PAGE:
Russian President Vladimir Putin war on ukraine falter. Now, there’s a new general in charge – known for brutality.
After Ukraine recently reclaimed more territory than the Russian military captured in the past six months, the Russian Defense Ministry announced last Saturday. His name is Sergei Sorovikin As the new commander-in-chief of operations in the war.
Notably, he previously played an instrumental role in Russian operations in Syria – where Russian fighter jets caused widespread destruction in rebel-held areas – as commander-in-chief of the Russian Air Force.
CNN spoke to a former lieutenant in the Russian Air Force, Gleb Erisov, who served under his command in Syria.
He said Sorovikin was “very close to the Putin regime” and “never had any political ambitions, so he always carried out a plan exactly as the government wanted.”
Analysts say Sorovkin’s appointment is unlikely to change the way Russian forces conduct the war, but it speaks to Putin’s displeasure with the leadership’s previous operations. It is also likely, in part, to be aimed at “pacifying” the nationalist and pro-war base within Russia itself, according to Mason Clark, Russia leader at the Institute for the Study of War (ISW).
Chechen leader Ramzan Kadyrov, who has called on Russia to “take more tough measures” including the use of “low-yield nuclear weapons” in Ukraine following recent setbacks, welcomed the appointment of Surovkin, who first saw service in Afghanistan in the 1980s before taking over Commanding a unit in the second Chechen war in 2004. Paying tribute to Kadyrov, a key ally of Putin, may be significant, as he himself is known for his notoriety for crushing all opposition.
“Personally, I have known N. Sergey very well for almost 15 years. I can certainly say that he is a real general, warrior, expert, stubborn and perceptive commander, always taking patriotism, honor and respect above all,” this is what Kadyrov posted on social media, following the news of Sorovkin’s appointment last Saturday. “The United Army Group is now in good hands,” he added.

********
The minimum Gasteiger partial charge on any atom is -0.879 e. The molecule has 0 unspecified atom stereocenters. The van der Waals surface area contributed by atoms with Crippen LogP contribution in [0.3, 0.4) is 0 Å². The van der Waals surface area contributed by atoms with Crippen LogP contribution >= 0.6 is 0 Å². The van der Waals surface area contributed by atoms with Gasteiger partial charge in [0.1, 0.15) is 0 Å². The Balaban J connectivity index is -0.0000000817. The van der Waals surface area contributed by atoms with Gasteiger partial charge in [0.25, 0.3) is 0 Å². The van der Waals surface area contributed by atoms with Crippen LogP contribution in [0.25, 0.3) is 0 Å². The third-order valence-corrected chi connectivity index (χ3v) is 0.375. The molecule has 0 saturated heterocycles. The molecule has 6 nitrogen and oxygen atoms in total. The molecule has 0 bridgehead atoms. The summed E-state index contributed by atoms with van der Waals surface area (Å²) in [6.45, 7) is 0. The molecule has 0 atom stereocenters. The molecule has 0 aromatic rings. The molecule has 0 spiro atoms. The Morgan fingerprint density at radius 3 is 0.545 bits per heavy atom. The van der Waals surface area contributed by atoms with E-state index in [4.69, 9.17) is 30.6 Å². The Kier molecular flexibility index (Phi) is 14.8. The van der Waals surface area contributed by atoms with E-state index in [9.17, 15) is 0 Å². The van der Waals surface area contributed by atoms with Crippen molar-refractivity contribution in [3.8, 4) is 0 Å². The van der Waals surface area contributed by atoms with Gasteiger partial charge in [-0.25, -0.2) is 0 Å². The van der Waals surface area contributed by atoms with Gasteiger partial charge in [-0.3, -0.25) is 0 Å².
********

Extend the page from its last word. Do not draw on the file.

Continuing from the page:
Eresov, a former subordinate to Sorovikin, left his five-year career in the armed forces after his time in Syria because his political views conflicted with what he lived through. “Of course, you understand who is right and who is wrong,” said Irisov. “I’ve seen a lot of things, being inside the system.”
Then Irisov began what he hoped would be the start of his career as an international journalist, as a military correspondent with Russia’s state news agency TASS. His wife was working there and he felt at the time that it was “the only major information agency” that tried to cover the news in an “unbiased” manner, with “some opportunity for freedom of expression,” he said.
“Everything changed” on February 24, 2022, Irisov said, when Putin’s invasion of Ukraine began, and TASS received orders from the Federal Security Service and the Ministry of Defense that “everyone will be prosecuted if they do not carry out the propaganda scheme.”
He had a family in Kyiv, hiding in bomb shelters, and told CNN he knew “nothing could justify this war.” He also knew from his military contacts that there were already many casualties in the early days of the war.
“For me it was clear from the start,” Irisov recalls. “I tried to explain to people that this war would lead to the collapse of Russia… It would be a great tragedy not only for the Ukrainians but also for Russia.”
Irisov fled Moscow with his pregnant wife and young child on March 8, 2022, after standing up against the invasion. He told CNN he quit his job at TASS and signed petitions and an open letter against the war. After traveling to Armenia, Georgia, Turkey and finally Mexico, where they contacted the US Embassy for help, they are now working to start a new life in West Virginia.
While serving at Latakia Air Base in Syria in 2019 and 2020, the 31-year-old said he worked in aviation safety and air traffic control, coordinating flights with civil airlines in Damascus. He says he saw Sorovikin several times during some missions and spoke to high-ranking officers under his command.
“He angered a lot of people – they hated him,” said Irisov, describing how the “straightforward” and “straightened” general was not liked at headquarters because of the way he tried to apply the infantry experience in the Air Force.
Irisov says he is aware that Sorovikin has strong links with the Kremlin-approved private military company, Wagner Group, which I worked in Syria.